Since you’re probably taking reasonable measures to protect your home in the first place, we recommend looking at additional coverage to protect yourself for as many eventualities as possible in a cost-effective way.

When not to file an insurance claim for your home

There are situations where it won’t be in your best interest to file an insurance claim on your property. We provide claims counselling services to help you figure that out when it counts, but you can also use these points to guide your decision.

  1. Damages cost less than your deductible
  2. The deductible is only slightly more than the cost of repairs
  3. You’ve filed another claim in the last 7-10 years and this one isn’t serious
  4. Poor maintenance ended up being the cause of the damage
  5. The cause of the claim isn’t covered in your policy

As a general rule, repairs or replacements under $1,000 should probably be paid out of pocket, even if your deductible is a bit lower than that. That’s because the number of claims filed in a given area raise home insurance rates for everyone near you over time. Filing small claims doesn’t help you in the long run.

How to proceed with the claims process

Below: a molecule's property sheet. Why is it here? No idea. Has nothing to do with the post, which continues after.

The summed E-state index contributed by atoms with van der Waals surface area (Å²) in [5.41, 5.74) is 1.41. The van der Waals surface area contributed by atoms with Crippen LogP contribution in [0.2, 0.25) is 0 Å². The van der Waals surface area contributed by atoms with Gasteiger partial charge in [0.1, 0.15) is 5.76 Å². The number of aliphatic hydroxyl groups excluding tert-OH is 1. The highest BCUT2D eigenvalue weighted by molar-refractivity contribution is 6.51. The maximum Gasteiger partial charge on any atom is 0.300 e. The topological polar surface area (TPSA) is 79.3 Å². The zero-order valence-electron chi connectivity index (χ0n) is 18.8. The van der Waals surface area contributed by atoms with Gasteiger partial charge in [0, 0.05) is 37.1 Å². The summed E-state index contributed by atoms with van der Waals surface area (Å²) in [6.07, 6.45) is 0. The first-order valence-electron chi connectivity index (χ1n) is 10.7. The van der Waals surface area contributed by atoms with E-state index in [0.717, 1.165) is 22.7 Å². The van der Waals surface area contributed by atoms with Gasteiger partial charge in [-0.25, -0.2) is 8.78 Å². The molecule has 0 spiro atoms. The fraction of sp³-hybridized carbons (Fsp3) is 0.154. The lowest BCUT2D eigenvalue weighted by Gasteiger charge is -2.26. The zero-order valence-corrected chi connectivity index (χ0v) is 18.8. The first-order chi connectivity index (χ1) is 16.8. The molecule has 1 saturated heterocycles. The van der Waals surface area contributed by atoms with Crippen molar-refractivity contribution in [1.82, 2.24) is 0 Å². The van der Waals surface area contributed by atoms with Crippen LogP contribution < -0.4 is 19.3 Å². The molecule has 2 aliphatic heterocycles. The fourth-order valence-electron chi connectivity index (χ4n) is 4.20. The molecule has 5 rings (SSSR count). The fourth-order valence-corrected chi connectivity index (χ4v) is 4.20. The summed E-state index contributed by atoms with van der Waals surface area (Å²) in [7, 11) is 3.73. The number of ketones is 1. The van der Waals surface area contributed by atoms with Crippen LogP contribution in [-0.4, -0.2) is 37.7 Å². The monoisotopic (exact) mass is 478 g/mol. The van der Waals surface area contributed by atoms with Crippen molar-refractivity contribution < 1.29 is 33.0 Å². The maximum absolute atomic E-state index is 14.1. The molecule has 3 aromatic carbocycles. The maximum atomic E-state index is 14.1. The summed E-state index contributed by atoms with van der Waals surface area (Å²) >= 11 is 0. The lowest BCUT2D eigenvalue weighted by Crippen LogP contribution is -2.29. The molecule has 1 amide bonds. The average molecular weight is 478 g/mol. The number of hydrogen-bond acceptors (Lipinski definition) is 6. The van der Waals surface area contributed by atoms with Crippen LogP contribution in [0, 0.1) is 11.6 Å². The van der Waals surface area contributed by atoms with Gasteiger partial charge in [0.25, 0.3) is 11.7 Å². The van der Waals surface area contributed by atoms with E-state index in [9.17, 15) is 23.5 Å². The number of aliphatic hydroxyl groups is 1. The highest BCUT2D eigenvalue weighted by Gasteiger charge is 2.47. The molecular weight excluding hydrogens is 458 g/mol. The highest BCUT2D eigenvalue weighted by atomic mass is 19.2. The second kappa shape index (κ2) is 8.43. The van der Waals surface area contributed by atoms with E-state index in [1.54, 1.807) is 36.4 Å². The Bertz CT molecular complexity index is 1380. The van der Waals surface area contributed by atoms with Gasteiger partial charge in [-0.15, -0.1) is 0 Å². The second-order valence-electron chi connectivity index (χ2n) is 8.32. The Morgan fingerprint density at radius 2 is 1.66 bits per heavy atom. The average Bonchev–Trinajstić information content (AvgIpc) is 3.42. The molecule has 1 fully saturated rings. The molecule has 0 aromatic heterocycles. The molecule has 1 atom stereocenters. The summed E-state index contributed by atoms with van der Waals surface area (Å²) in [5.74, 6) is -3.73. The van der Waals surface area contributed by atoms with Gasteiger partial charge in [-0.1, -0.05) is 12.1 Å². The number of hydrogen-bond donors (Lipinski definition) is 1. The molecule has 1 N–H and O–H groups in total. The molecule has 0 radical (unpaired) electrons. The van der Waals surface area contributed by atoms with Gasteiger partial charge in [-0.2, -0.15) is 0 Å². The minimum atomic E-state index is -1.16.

1) Assess the damage

Safety first. Conduct a quick assessment of the damage and make sure there is nothing glaring that can make a bad situation worse. For example: if the power is still on in a flooded area, then take the required steps to prevent further damage while protecting yourself and your family from harm. If a situation calls for the police or other emergency services call 9-1-1 right away.

2) Document everything

Even better than pen and paper is the ability to photograph the evidence, which is easy now that we all have cameras handy on our smart phones these days. Do your best to take as many pictures as possible that will help tell the story of the occurrence.

3) Confirm your deductible and coverage

Knowing your deductible is typically the first question that will confirm whether or not it makes sense to file a claim. If you confirm that the value of your damage is less than what your deductible is, then it may not be in your best interest to make a claim to have it on your record. Also, before attempting to make a claim for water damage, you should confirm that you have the appropriate water damage protection on your policy to make sure your reported claim is covered.

Your broker may offer claims counselling, which is a great support to help guide you through the process and assist with your decision before officially filing your claim.

Get a 3-minute quote with us for now to see your rate with additional types of coverage available for your consideration. It’s that easy.

The idea of returning home after a pleasant afternoon to see your coffee table floating away in your family room isn’t the best way to end the day, but it’s not unheard of among those who have experienced home flooding.